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The Mayor of New York, John V. Lindsay, invites Dr. King to a conference entitled "Puerto Ricans Confront the Problems of the Complex Urban Society: A Design for Change." Panel meetings will expound on twelve subjects ranging from "Education" to the "Administration of Justice."
Richard Tennent Jr. requests that Dr. King consider applying his efforts of non-violence to Cleveland, Ohio "...to help prevent the violence that seems inevitable." Tennent states that he cannot support the Reverend's stance on the Vietnam War, either financially or intellectually.
Here is a letter from Dr. King to anonymous donor through Clark, Dodge and Company acknowledging the receipt of stock shares to the SCLC. Dr. King goes on to elaborate on how this contribution will directly impact the efforts of SCLC.
The Chicago Daily Defender published this article about Rev. Ralph Abernathy's visit to Chicago to promote the Poor People's Campaign. According to Abernathy, "Come this summer, thousands of poor Americans are going to take their burdens to the White House and they'll leave them with LBJ."
This article details the integration of several Berkeley area elementary schools. The Presidents of each school give feedback regarding the public's response and their plans on how they will proceed.
S. Leiss sent Dr King this satement regarding a payment for the Dutch rights to "Why We Can't Wait".
US Senator Hugh Scott, writes Dr. King expressing thanks for the Reverend's letter of recent date. In addition, Scott reveals that he sponsored the Civil Rights legislation long before the present act was introduced. Scott also expresses that he would enjoy speaking with Dr. King during his next visit in Washington, D. C.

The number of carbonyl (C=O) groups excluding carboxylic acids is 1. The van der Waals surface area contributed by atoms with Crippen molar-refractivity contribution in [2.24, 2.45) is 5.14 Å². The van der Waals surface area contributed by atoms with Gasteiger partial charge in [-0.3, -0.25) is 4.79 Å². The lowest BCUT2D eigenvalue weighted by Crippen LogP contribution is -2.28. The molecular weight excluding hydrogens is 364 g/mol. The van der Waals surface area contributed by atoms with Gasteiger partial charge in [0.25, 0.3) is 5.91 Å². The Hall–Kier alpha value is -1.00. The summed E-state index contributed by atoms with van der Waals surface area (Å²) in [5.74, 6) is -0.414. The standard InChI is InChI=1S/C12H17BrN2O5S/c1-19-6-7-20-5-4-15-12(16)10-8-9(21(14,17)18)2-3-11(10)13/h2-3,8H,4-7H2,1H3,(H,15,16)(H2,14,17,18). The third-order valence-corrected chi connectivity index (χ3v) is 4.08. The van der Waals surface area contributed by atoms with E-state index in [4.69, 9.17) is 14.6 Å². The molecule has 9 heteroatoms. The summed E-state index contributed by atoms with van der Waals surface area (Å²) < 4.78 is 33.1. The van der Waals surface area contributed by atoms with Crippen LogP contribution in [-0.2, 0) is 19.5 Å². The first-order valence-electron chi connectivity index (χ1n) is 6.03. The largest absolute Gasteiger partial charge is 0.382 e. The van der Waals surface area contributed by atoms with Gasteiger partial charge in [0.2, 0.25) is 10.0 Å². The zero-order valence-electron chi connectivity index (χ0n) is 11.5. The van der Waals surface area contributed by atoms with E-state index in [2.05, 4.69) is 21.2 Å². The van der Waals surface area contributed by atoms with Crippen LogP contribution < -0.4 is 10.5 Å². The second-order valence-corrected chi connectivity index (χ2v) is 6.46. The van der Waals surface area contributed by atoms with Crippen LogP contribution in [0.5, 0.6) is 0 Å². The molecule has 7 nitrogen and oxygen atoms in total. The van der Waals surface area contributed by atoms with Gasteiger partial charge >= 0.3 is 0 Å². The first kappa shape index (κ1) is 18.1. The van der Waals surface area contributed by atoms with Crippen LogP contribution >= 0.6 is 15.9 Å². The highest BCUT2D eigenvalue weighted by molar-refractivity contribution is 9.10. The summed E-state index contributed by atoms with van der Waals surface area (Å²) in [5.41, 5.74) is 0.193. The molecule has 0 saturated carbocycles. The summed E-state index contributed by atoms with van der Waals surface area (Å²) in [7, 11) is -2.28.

An anonymous writer requests Dr. King's assistance for youth in the Juvenile Court System of Dade County, Florida.
Rodney H. Clurman, Executive Secretary of the World Food and Population Crisis Committee, writes this memorandum to committee members. Clurman sends this status report on the state of food affairs in India. He references a letter received from John Taylor who lives in Bihar, India and works for the Ford Foundation.
California Democratic Council Secretary Joan Finney encloses the remainder of a financial contribution to Dr. King and the SCLC. Rev. Wyatt Tee Walker was the keynote speaker for an event held by the council and was presented the first part of this donation.
In this letter, Rev. Robert Harrison and R. H. White of the New Samaritan Baptist Church inform Dr. King that they are unable to send a donation immediately, but will take up a special donation to be sent as soon as possible.
This draft of Where Are We Going?, Chapter 5 of Dr. King's book Where Do We Go from Here: Chaos or Community? was significantly edited before publication but the central ideas are here. The government's failure to develop economic justice programs cannot be blamed on the Civil Rights Movement's lack of ideas, as often claimed. Building the political will for change is more important for the movement. The rights of Negroes to economic well-being are well aligned with goals and tactics of the labor movement. Negro leadership needs to be developed from within the community.
Carey McWilliams writes to Dr. King to inform him his article, "Let Justice Roll Down," was included in the American Journal, a publication by the US Information Service aimed at representing opinions and current subjects of interest in the United States. This edition, published in 1965, was he 5th year in a row Dr. King had contributed an article describing the tempo of the Civil Rights Movement in the United States.
This document contains instructions for the proper format of one of Dr. King's books.